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Development and Validation of Newborn Child Head Numerical Model Dummy for Impact Simulations

J. M. Nursherida 1, B. B. Sahari 1, A. A. Nuraini 1, and A. Manohar 2
1. Department of Mechanical and Manufacturing Engineering, Faculty of Engineering, Universiti Putra Malaysia, 43400 UPM Serdang, Selangor, Malaysia
2. Department of Orthopedic Surgery, Faculty of Medical and Health Sciences, Universiti Putra Malaysia, 43400 UPM Serdang, Selangor, Malaysia
Abstract—Computer simulation using Finite Element Model (FEM) are often used as a substitute for human experimental head injury studies, especially in predicting car accident injuries, enhance understanding of injury mechanism and develop prevention strategies. The use of FEM in crash test dummies is advantageous over physical dummies because of the lower cost and repeatability. Numerous adult FEM of the head have been developed, but there are relatively few paediatric FEM due to scarcity of material property data for children. Consequently, there are not enough models representing newborn child. Child head injury is a costly problem, both in terms of morbidity and direct medical costs. In fact, it is the leading cause of death and disability for children under the age 18-years-old. Despite its importance and effect on the population, the study of paediatric head injury is obstructed by the lack of available paediatric Post-Mortem Human Specimen (PMHS) data. As a substitute for PMHS testing, Anthropometric Test Devices (ATDs) and FEM have been developed to model the head. However, there is a scarcity of data for the design and validation of these models. This paper presents the development and validation of a newborn (NB) FEM for head dummy and simulated results compared with the child cadaver experimental data under drop test conditions. Itis intended for automotive crashworthiness assessment. The model was developed by using both deformable and rigid body materials. The newborn head anthropometric data were obtained from published journal articles. Using recent published material property data, the infant skull, skin and scalp FEM of the newborn ATD head was developed to study the response in head drop tests. The head assembly was validated by using three different head drop tests set-ups. The three impact locations are one frontal/forehead, and two lateral (right and left parietal) drop tests. All tests with drop height of 130 mm are the certification procedure. The benchmark model used in this study was a modified version of the 6-year-old numerical model developed by Livermore Software Technology Corporation and National Crash Analysis Center. A morphing method within LS-Prepost software was used.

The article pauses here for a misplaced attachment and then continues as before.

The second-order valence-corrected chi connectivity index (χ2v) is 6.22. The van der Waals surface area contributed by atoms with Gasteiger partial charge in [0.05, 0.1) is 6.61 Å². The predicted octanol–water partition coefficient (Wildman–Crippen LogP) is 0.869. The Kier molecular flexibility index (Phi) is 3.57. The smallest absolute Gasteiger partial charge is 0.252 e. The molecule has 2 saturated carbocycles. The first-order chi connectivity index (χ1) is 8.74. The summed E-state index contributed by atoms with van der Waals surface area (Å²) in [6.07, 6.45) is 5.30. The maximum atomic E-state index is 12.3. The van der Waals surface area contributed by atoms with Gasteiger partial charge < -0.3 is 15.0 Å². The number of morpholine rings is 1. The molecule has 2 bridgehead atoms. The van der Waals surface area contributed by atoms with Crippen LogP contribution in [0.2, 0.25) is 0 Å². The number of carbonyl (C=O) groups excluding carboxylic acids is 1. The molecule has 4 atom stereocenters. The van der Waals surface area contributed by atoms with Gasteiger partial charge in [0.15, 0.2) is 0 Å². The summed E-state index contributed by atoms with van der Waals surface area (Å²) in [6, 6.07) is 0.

Index Terms—crashworthiness assessment, newborn head dummy model, finite element, head injury criteria

Cite: J. M. Nursherida, B. B. Sahari, A. A. Nuraini, and A. Manohar, "Development and Validation of Newborn Child Head Numerical Model Dummy for Impact Simulations," International Journal of Electronics and Electrical Engineering, Vol. 4, No. 6, pp. 563-568, December 2016. doi: 10.18178/ijeee.4.6.563-568
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